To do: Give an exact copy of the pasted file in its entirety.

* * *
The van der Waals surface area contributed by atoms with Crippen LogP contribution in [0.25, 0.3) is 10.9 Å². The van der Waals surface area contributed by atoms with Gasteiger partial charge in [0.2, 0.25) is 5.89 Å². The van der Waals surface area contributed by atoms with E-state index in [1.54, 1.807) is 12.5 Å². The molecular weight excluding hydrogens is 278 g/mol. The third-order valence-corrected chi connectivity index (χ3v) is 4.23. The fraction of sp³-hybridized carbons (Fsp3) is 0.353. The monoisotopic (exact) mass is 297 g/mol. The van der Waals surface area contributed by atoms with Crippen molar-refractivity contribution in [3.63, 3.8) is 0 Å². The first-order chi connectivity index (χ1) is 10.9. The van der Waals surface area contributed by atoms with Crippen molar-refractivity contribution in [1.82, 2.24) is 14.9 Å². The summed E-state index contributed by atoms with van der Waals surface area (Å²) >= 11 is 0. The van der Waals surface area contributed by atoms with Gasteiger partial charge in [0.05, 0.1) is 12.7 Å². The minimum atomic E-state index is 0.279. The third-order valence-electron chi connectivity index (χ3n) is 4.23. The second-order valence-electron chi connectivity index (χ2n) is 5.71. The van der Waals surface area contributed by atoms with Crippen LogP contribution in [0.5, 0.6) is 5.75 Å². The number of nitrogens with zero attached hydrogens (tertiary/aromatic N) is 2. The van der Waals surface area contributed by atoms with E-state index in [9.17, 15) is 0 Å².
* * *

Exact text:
The van der Waals surface area contributed by atoms with Crippen LogP contribution in [0.25, 0.3) is 10.9 Å². The van der Waals surface area contributed by atoms with Gasteiger partial charge in [0.2, 0.25) is 5.89 Å². The van der Waals surface area contributed by atoms with E-state index in [1.54, 1.807) is 12.5 Å². The molecular weight excluding hydrogens is 278 g/mol. The third-order valence-corrected chi connectivity index (χ3v) is 4.23. The fraction of sp³-hybridized carbons (Fsp3) is 0.353. The monoisotopic (exact) mass is 297 g/mol. The van der Waals surface area contributed by atoms with Crippen molar-refractivity contribution in [3.63, 3.8) is 0 Å². The first-order chi connectivity index (χ1) is 10.9. The van der Waals surface area contributed by atoms with Crippen molar-refractivity contribution in [1.82, 2.24) is 14.9 Å². The summed E-state index contributed by atoms with van der Waals surface area (Å²) >= 11 is 0. The van der Waals surface area contributed by atoms with Gasteiger partial charge in [0.05, 0.1) is 12.7 Å². The minimum atomic E-state index is 0.279. The third-order valence-electron chi connectivity index (χ3n) is 4.23. The second-order valence-electron chi connectivity index (χ2n) is 5.71. The van der Waals surface area contributed by atoms with Crippen LogP contribution in [0.5, 0.6) is 5.75 Å². The number of nitrogens with zero attached hydrogens (tertiary/aromatic N) is 2. The van der Waals surface area contributed by atoms with E-state index in [9.17, 15) is 0 Å².